DOTr bats for Japan ODA option to solve MRT woes

By Emmie V. Abadilla

The Department of Transportation (DOTr) yesterday batted for  a government-to-government (G2G) Japan Official Development Assistance (ODA) solution for the woes of the Metro Rail Transit (MRT)3 and lambasted the private sector alternative as unsubstantial – something “not based on any comprehensive inspection” of the railway system in question.

In its “briefer” issued to the press yesterday, the DOTr pointed out that it has already twice denied the private sector option to solve MRT 3’s problems proposed by Robert John L. Sobrepeña through his MRT Holdings, Inc. II (MRTH II) and subsidiary Metro Rail Transit Corporation (MRTC).

“It is a wonder why some appear to have been consistently selling the Sobrepeña-MRTC Option despite the DOTr’s advance efforts to fix MRT-3 with a comprehensive, single point-of-responsibility solution to be delivered by a highly qualified and highly-experienced provider, backed by the government of one of the leading railway powerhouse countries in the world,” the DOTr stated in its briefer.

The state transport agency stressed that “MRTC had no other railway development experience other than MRT-3.”

On top of this, the DOTr also underscored “Sobrepeña’s track record from his failed College Assurance Plan (CAP) scheme and controversy-ridden Camp John Hay Development. Corp. (it appears that CJHDC still refuses to pay billions in debt intended for the Armed Forces, through BCDA).”

“It is a wonder why some appear to have blind allegiance to the 5-page proposal underlying the Sobrepeña-MRTC Option proposed by Sobrepeña through MRTH II and MRTC, private companies involved in the earlier construction and maintenance of MRT-3.”

MRTC built the P35.6-billion MRT 3. To pay for the construction cost, MRTC used P10 billion of its own money and borrowed P25.6 billion from various lenders, payable over 10 years, at interest rates of 2.8%, 7.52%, and 9%.

Filipino taxpayers have been paying, and will continue to pay, MRTC a 15% return on the P10-billion used in MRT-3. Over 25 years, Filipino taxpayers will have paid MRTC a total of P126.4 billion for its P10 billion equity.

As of early 2018, Filipino taxpayers have already paid MRTC close to P73.7 billion and will continue to pay more than P52.7 billion up to 2025, according to the DOTr.

Aside from coughing up P126.4 billion to MRTC for its P10 billion equity in MRT-3, Filipino taxpayers have already fully paid the P25.6 billion that the borrowed, plus interest of P6.9 billion as of 2010.

In addition, Filipino taxpayers have been paying, and will continue to pay, P2.2 million per month for MRTC’s staffing and administration costs.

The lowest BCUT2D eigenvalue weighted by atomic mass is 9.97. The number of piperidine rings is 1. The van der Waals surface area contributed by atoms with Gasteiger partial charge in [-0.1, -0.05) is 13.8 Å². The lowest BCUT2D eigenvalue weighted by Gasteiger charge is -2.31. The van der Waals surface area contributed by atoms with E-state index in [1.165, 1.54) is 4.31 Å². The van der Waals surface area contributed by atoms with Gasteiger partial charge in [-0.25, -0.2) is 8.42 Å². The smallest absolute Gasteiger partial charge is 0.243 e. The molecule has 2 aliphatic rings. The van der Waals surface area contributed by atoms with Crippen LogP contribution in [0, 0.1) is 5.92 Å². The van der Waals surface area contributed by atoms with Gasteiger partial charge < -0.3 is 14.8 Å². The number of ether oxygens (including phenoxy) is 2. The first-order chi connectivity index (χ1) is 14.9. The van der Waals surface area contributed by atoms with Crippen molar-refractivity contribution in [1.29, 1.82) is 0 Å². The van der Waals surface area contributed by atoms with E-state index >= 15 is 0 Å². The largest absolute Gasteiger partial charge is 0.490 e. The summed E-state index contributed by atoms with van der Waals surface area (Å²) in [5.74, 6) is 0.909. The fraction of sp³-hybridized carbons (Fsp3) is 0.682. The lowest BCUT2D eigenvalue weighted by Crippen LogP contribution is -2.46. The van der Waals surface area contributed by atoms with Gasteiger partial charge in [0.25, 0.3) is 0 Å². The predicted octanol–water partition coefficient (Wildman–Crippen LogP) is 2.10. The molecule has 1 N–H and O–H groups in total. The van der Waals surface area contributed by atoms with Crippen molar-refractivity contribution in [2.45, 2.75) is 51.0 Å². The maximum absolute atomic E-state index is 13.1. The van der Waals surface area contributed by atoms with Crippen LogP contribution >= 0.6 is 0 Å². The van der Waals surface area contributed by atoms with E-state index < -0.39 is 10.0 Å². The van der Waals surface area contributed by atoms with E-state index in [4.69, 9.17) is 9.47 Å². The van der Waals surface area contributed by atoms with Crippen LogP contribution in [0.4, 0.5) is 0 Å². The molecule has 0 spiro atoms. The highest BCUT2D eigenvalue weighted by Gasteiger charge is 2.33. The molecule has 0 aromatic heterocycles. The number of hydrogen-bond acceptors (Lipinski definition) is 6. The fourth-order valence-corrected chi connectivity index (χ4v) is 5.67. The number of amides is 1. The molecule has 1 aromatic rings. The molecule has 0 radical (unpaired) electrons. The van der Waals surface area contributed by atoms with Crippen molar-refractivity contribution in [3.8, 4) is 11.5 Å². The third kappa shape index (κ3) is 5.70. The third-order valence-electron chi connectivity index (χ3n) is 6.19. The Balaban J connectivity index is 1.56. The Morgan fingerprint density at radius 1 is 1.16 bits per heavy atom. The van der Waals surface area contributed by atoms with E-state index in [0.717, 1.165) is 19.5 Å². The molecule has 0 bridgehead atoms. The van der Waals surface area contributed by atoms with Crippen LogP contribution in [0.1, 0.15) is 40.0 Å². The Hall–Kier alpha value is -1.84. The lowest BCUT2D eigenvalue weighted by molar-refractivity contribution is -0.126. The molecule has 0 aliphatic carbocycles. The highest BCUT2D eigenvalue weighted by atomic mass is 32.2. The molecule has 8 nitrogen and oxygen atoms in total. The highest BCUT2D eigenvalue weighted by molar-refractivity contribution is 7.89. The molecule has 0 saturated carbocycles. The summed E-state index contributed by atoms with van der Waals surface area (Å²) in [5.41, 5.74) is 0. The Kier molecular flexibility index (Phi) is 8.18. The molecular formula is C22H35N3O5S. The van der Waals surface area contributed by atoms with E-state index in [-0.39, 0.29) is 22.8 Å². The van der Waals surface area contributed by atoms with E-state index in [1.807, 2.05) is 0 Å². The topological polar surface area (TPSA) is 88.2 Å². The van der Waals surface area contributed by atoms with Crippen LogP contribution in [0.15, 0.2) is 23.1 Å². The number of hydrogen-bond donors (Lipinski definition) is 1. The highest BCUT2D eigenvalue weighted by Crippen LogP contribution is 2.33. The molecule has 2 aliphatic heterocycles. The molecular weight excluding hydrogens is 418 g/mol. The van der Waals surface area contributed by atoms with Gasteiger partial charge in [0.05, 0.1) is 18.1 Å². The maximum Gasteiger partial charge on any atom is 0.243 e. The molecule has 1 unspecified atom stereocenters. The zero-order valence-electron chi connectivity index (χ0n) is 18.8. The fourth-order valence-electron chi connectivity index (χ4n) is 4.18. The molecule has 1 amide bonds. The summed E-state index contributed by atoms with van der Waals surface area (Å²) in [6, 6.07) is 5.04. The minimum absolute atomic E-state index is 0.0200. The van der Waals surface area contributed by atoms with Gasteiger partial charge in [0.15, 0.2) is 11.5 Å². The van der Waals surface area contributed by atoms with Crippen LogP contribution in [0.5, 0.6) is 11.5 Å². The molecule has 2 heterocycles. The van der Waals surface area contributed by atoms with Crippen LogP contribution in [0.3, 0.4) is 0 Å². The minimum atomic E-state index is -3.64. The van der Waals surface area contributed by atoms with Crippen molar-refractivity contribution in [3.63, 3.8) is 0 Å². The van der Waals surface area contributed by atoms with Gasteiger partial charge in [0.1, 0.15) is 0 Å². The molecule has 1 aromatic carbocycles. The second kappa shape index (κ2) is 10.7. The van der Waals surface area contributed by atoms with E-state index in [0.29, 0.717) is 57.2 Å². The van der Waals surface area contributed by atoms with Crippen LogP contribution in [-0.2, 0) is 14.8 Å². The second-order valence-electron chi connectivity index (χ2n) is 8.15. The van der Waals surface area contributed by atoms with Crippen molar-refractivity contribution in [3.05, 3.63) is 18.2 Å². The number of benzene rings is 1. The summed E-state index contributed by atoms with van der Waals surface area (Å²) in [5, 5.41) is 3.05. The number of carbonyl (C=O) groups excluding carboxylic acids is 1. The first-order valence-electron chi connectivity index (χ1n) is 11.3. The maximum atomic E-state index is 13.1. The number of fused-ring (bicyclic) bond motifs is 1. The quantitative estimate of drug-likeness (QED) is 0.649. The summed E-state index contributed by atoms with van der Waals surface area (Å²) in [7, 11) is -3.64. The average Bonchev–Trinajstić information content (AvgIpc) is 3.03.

As of early-2018, Filipino taxpayers have paid P463.5 million for MRTC’s staffing and administration costs, and will continue to do so up to 2025.

Filipino taxpayers also pay for MRTC’s taxes. As of early-2018, Filipino taxpayers have paid MRTC R27.1 billion as reimbursement for MRTC’s taxes and will continue to reimburse MRTC for its taxes up to 2025.

In total, after investing P35.6 billion to build MRT-3, MRTC already received P133.7 billion total. By 2025, the company stands to receive P200 billion in return for its P35.6-billion investment.

Filipino taxpayers would have paid MRTC the equivalent of almost 6 MRT-3’s, according to the DOTr.

Despite all these, MRTC’s affiliate, MRT DevCo, has refused to pay DOTr almost P2.3 billion as of mid-2015 for leasing out kiosks and advertisement spaces in MRT-3.

MRTC and DOTr are still squabbling on the interpretation of the Build Lease Transfer (BLT) Agreement for MRT-3, as well as MRTC’s performance of its obligations.

There are ongoing cases between MRTC and DOTr, as well as between MRTC and various local governments, both in Singapore and in local courts.

Now, the Sobrepeña-MRTC Option for solving MRT 3’s problems is largely based not just on continuing, but even expanding, what MRTC gets under the BLT Agreement, such as MRTC receiving MRT-3’s fare revenues of almost P3 billion per year up to 2040, without the benefit of any bidding, or even a Swiss Challenge.

The Sobrepeña-MRTC Option also involves an unspecified schedule of fare increases, which will increase MRT-3 fares from the current maximum of P28.00 to up to almost P40.00.

This involves giving to MRTC up to more than P10 billion per year in fare revenues over a period extending to 2040, again, without the benefit of any bidding, or even a Swiss Challenge.

Notably, the Sobrepeña-MRTC Option also involves extending onerous terms of the BLT Agreement beyond 2025, and into 2040.

For example, Sobrepeña-MRTC Option requires Filipino taxpayers to continue reimbursing MRTC for all its taxes.

The DOTr denied this option twice, first in August, 2017 and again in October, 2017.

On the other hand, the Japan ODA option costs P11.6 billion for the railway rehabilitation and P5.5 billion for the maintenance.

Rehabilitation includes restoring MRT-3 to its design operating condition, and will take 26 months. This will “fix everything that needs to be fixed” in MRT-3.

Maintenance, includes day-to-day maintenance, preventive maintenance, corrective maintenance, and the complete general overhaul of MRT-3’s 72 cars, which were supposed to have been done in 2014-2016 (MRT-3’s terminated maintenance contractor, BURI, failed to do the overhaul).